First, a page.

JULIE PACHECO: The most I did was five or six at the same time, and one show I was subbing on two different chairs, which was a really interesting experience. It’s sort of disorienting, to start on one chair and then like two months later, after you’ve done that chair so many times, to just start doing something else.
JOCELIN PAN: I would say anywhere between like two and five. At some point, I think I had five books at once that I was subbing for? Yeah, it’s a lot to juggle, it’s a lot of time management, and it’s definitely a lot of reviewing before going back into a show. It’s really nice when you get to play them a few times in a row, but you know, that doesn’t always happen, and I’m always trying to be ready for anything. Sometimes in a week, I might do three shows back-to-back that are all different, which is definitely a challenge! I mean, a musical is not really a short piece of music, right? [laughs] It’s like, all different styles, and so many unique numbers, that you really have to have a feel for it the instant it starts.
JAMIE MALETZ: How hard does it get to keep track of it all, and what do you do to keep it fresh in your mind and make sure that when you’re called, you’re ready?
JOCELIN PAN: When I first get the book, I spend a lot of time preparing. And if I get a heads-up that in a couple days I’m going to be subbing somewhere, I’ll pull the book out and review. Even when I have been subbing somewhere for a while, I do always get there early, even if I’m not necessarily practicing every small lick, I might just flip through the book, and visually see what I need on the page, and be like, “Oh, I see this here; I remember this cue happens,” or like, “Oh, when I turn this page, I better turn it quickly!” So I always try to remind myself of stuff like that; have some of those different landmarks kick in, so I’m kind of trying to jog my own memory.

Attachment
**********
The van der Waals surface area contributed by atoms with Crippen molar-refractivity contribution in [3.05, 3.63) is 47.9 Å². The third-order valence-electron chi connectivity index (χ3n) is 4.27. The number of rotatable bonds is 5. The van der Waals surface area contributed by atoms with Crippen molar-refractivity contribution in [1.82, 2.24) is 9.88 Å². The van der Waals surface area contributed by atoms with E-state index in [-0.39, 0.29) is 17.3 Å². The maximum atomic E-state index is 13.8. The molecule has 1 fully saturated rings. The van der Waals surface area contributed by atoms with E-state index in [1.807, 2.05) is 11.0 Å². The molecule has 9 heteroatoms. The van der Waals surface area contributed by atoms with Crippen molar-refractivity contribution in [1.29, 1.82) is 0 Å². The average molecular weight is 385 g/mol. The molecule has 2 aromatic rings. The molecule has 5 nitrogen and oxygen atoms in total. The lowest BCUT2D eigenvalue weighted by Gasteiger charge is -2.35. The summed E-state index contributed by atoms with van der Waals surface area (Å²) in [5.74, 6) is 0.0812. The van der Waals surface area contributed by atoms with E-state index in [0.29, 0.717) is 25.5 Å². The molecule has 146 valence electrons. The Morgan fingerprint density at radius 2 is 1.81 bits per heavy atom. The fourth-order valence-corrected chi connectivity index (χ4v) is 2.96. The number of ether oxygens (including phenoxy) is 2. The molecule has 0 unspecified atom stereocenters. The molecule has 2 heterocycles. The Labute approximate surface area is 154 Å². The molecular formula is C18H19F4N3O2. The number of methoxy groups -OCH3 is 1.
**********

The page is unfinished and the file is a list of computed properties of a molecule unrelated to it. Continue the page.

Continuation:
JULIE PACECHO: I wanted to add too, with the idea of how do you keep track of multiple shows at once and stay on top of it? My own system is I always print out the book because I always want to practice page turns. That’s along with, like, where to put my instruments and stuff. I get those little clear-colored sticky-tabs and I have them hanging off the edge in different colors. I use one color per instrument, so if I want to practice all the flute licks, I can just go to the pink tab. And I mark the hard spots in the book that I need to work on, like at the front of the book, I just keep a list with the hardest parts. So before I go in to play Hello, Dolly! I should review these five things. So that way, it’s not like, “How do I review this three hour show and keep track of everything?”
JAMIE MALETZ: How do you get gigs as a sub, and how did you all get started in this line of work? What has your path been like as you’ve worked to form relationships with chairholders, music directors and contractors?